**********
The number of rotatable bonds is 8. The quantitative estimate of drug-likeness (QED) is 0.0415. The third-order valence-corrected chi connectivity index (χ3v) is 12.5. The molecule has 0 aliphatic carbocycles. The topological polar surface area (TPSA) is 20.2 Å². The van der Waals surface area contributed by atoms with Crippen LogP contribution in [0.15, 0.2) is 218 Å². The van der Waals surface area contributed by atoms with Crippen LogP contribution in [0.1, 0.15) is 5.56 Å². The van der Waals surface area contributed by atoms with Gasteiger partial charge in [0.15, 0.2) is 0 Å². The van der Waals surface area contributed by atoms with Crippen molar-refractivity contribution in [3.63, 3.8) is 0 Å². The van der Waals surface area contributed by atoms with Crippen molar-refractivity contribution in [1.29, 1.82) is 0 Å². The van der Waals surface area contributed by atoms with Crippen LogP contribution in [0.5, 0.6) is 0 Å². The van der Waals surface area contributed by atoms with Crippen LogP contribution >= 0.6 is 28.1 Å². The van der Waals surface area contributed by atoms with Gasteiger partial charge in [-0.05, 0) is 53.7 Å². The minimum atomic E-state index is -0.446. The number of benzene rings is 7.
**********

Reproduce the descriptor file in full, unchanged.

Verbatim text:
The number of rotatable bonds is 8. The quantitative estimate of drug-likeness (QED) is 0.0415. The third-order valence-corrected chi connectivity index (χ3v) is 12.5. The molecule has 0 aliphatic carbocycles. The topological polar surface area (TPSA) is 20.2 Å². The van der Waals surface area contributed by atoms with Crippen LogP contribution in [0.15, 0.2) is 218 Å². The van der Waals surface area contributed by atoms with Crippen LogP contribution in [0.1, 0.15) is 5.56 Å². The van der Waals surface area contributed by atoms with Gasteiger partial charge in [0.15, 0.2) is 0 Å². The van der Waals surface area contributed by atoms with Crippen molar-refractivity contribution in [3.63, 3.8) is 0 Å². The van der Waals surface area contributed by atoms with Crippen molar-refractivity contribution in [1.29, 1.82) is 0 Å². The van der Waals surface area contributed by atoms with Crippen LogP contribution in [0.5, 0.6) is 0 Å². The van der Waals surface area contributed by atoms with Crippen LogP contribution >= 0.6 is 28.1 Å². The van der Waals surface area contributed by atoms with Gasteiger partial charge in [-0.05, 0) is 53.7 Å². The minimum atomic E-state index is -0.446. The number of benzene rings is 7.